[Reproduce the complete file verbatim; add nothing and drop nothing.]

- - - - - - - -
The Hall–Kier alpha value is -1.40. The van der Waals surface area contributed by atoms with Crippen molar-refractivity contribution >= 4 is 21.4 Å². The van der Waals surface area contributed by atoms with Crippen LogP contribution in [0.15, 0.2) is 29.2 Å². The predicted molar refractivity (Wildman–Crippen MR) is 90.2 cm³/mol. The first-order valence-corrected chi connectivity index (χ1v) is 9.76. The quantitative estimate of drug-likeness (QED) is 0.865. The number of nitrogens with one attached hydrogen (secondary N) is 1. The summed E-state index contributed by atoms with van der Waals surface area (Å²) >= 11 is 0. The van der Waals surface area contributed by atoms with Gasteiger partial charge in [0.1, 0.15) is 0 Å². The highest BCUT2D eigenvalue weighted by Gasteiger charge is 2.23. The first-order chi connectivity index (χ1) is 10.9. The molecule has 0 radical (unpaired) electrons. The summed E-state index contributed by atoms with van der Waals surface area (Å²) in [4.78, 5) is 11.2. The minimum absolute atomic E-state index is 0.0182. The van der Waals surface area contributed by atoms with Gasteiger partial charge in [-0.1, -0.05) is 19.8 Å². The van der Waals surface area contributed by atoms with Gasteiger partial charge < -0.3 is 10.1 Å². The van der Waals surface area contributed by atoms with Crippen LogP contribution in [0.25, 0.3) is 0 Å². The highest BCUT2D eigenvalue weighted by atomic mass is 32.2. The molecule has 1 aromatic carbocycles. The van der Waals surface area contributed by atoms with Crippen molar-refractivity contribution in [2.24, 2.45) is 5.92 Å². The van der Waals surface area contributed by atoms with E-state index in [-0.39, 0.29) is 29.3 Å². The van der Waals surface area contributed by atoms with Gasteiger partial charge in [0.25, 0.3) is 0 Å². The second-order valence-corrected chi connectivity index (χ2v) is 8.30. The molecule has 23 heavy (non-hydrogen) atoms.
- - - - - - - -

The Hall–Kier alpha value is -1.40. The van der Waals surface area contributed by atoms with Crippen molar-refractivity contribution >= 4 is 21.4 Å². The van der Waals surface area contributed by atoms with Crippen LogP contribution in [0.15, 0.2) is 29.2 Å². The predicted molar refractivity (Wildman–Crippen MR) is 90.2 cm³/mol. The first-order valence-corrected chi connectivity index (χ1v) is 9.76. The quantitative estimate of drug-likeness (QED) is 0.865. The number of nitrogens with one attached hydrogen (secondary N) is 1. The summed E-state index contributed by atoms with van der Waals surface area (Å²) >= 11 is 0. The van der Waals surface area contributed by atoms with Gasteiger partial charge in [0.1, 0.15) is 0 Å². The highest BCUT2D eigenvalue weighted by Gasteiger charge is 2.23. The first-order chi connectivity index (χ1) is 10.9. The molecule has 0 radical (unpaired) electrons. The summed E-state index contributed by atoms with van der Waals surface area (Å²) in [4.78, 5) is 11.2. The minimum absolute atomic E-state index is 0.0182. The van der Waals surface area contributed by atoms with Gasteiger partial charge in [-0.1, -0.05) is 19.8 Å². The van der Waals surface area contributed by atoms with Gasteiger partial charge < -0.3 is 10.1 Å². The van der Waals surface area contributed by atoms with Crippen LogP contribution in [0.25, 0.3) is 0 Å². The highest BCUT2D eigenvalue weighted by atomic mass is 32.2. The molecule has 1 aromatic carbocycles. The van der Waals surface area contributed by atoms with Crippen molar-refractivity contribution in [2.24, 2.45) is 5.92 Å². The van der Waals surface area contributed by atoms with E-state index in [-0.39, 0.29) is 29.3 Å². The van der Waals surface area contributed by atoms with Gasteiger partial charge in [0.25, 0.3) is 0 Å². The second-order valence-corrected chi connectivity index (χ2v) is 8.30. The molecule has 23 heavy (non-hydrogen) atoms.